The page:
Only one in 10 adolescents seen in pediatric hospitals in the U.S. is tested for sexually transmitted infections (STIs), researchers report. Older patients were significantly more likely to receive testing, but rates were low for all adolescents.

"There are critical opportunities to increase adolescent STI testing in this setting," Dr. Abbey R. Masonbrink of Children's Mercy Kansas City, in Missouri, and colleagues write in the Journal of Adolescent Health, online August 1.

"Our findings highlight potential disparities in STI testing rates and patterns that warrant further exploration from the patient, provider, and health system perspective," said Masonbrink.

The team used the Pediatric Health Information System (PHIS) database to assess administrative and billing data from more than 540,000 emergency department, and inpatient/observation encounters from 2015 to 2016 at 45 children's hospitals across the U.S., for patients ages 14 to 18.

Sexually transmitted infections testing

Only 10.9% underwent STI testing. Two-thirds of these patients were female, and more were non-Hispanic black (33%) than any other racial/ethnic group. Most had government insurance (62%) and were in the lowest median-household-income quartile.

Testing was significantly more likely in the inpatient setting than the emergency department (adjusted odds ratio, 1.60), with females more likely to be tested than males (aOR, 2.15).

The adjusted rates of testing varied between hospitals from 3% to 24%, with most hospitals testing fewer than 10% of adolescents in both the emergency department and inpatient settings.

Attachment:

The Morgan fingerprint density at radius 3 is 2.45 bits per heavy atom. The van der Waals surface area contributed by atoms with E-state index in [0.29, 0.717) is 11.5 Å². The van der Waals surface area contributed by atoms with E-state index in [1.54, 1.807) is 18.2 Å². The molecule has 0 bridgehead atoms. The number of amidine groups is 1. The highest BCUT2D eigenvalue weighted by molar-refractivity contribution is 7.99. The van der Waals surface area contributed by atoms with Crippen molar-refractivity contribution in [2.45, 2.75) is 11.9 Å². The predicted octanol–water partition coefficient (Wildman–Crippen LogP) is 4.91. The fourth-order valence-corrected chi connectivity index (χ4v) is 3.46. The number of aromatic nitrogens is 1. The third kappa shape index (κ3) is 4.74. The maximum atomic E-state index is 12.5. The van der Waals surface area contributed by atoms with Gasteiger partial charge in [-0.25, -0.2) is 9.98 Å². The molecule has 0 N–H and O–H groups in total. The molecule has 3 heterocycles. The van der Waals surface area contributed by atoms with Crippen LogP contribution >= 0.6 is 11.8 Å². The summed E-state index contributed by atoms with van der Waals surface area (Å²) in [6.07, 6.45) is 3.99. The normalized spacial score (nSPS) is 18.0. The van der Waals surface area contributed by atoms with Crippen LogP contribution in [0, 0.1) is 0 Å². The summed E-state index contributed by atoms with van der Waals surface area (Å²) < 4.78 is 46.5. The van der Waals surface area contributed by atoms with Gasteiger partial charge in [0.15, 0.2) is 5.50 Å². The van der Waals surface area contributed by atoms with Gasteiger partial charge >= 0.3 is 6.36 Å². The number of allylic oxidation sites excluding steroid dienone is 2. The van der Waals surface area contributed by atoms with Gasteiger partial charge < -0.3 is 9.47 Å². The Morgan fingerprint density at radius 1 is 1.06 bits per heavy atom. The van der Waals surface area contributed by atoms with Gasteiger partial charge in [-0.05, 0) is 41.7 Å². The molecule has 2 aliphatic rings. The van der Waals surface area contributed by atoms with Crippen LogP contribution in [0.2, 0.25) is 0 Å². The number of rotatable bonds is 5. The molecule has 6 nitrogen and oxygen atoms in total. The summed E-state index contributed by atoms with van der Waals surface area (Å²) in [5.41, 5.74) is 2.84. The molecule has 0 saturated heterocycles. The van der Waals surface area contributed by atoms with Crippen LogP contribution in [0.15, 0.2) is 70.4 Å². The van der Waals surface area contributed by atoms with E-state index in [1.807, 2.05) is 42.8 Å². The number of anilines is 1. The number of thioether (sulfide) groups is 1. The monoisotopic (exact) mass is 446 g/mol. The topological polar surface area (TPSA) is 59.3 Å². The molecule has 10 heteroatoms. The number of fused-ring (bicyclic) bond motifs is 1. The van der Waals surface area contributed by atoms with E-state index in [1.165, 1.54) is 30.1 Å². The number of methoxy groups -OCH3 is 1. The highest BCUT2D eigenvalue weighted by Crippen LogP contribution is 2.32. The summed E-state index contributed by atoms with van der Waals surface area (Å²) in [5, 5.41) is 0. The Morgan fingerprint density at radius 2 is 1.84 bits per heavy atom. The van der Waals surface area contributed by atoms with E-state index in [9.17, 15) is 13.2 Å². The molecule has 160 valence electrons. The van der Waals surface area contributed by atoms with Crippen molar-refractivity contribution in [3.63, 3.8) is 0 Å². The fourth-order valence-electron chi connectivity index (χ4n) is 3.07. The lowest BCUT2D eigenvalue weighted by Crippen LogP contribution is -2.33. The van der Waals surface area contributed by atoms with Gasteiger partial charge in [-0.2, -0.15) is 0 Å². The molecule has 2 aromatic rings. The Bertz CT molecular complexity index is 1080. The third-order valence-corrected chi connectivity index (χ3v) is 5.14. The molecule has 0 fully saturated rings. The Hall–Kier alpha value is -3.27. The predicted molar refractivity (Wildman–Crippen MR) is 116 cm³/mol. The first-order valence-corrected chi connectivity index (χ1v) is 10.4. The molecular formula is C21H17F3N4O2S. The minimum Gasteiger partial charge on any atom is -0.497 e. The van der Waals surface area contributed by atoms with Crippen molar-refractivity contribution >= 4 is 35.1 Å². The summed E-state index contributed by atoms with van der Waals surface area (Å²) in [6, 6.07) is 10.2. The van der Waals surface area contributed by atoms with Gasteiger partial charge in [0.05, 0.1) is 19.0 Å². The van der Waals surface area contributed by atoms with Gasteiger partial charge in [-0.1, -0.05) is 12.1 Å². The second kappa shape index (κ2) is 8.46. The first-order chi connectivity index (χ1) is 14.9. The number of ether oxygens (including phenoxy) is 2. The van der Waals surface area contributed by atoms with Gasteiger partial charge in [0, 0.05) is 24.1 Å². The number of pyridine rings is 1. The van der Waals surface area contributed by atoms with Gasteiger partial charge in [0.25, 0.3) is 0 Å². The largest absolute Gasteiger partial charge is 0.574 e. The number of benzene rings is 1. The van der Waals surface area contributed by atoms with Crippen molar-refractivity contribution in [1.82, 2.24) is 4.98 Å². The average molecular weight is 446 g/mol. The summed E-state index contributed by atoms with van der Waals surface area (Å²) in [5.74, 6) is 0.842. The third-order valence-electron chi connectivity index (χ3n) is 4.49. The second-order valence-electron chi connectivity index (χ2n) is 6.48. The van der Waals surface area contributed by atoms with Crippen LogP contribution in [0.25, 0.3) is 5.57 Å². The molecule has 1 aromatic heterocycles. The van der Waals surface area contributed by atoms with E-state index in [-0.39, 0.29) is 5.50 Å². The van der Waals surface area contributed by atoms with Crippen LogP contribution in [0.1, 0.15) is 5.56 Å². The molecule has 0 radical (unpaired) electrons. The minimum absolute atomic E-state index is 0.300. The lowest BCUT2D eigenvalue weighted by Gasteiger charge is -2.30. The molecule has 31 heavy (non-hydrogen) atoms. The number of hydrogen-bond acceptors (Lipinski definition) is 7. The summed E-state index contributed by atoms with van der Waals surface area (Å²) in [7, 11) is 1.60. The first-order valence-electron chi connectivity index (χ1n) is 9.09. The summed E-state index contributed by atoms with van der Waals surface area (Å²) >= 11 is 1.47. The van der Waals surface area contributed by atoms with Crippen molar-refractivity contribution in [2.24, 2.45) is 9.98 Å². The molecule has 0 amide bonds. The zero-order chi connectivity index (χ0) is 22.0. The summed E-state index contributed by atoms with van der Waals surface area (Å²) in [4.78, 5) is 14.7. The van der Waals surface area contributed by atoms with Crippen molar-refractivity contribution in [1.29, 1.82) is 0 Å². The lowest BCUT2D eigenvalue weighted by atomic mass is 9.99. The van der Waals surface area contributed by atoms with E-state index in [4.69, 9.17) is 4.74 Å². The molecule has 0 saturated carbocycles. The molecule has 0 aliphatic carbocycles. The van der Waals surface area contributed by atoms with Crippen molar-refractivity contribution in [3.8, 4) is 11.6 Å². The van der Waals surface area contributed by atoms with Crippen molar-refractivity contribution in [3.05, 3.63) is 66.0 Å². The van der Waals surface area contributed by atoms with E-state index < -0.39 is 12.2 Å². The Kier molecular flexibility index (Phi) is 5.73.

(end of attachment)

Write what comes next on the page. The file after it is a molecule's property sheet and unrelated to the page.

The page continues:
"Sexually transmitted infections are common in the United States, but there may be a significant unmet need for sexual and reproductive health services in this country," said Dr. Maria Eva Trent, director of the Interdisciplinary Training-Leadership in Adolescent Health Program at Johns Hopkins Pediatrics in Baltimore, Maryland.

Dr. Trent, who was not involved in the study, said black girls represent approximately 6% of the U.S. population, but account for more than 30% of those screened nationwide for sexually transmitted infections.

"This shift in testing may skew provider perspectives on sexual risk, resulting in continued non-adherence to practice recommendations for adolescents in the United States," she said, noting a need for pediatric providers, including those in hospitals, to follow national guidelines for screening.

"Emergency departments and inpatient hospital visits represent unique opportunities to provide preventive services to adolescents and connection to a medical home," said Dr. Trent.

Dr. Laura Grubb, a specialist in adolescent medicine at Tufts Medical Center in Boston, took exception to this strategy. "This study is not a retrospective chart review that ascertains if the appropriate screening was performed per CDC and AAP Bright Futures recommendations," she told.

"Instead, it simply culled billing and coding data without the context of the clinical indication to perform such screening," said Grubb. Dr. Grubb, who was not involved in the study, said it also did not address the potential for improved outcomes or the cost-effectiveness of increased or routine testing for STIs in the inpatient or emergency department settings.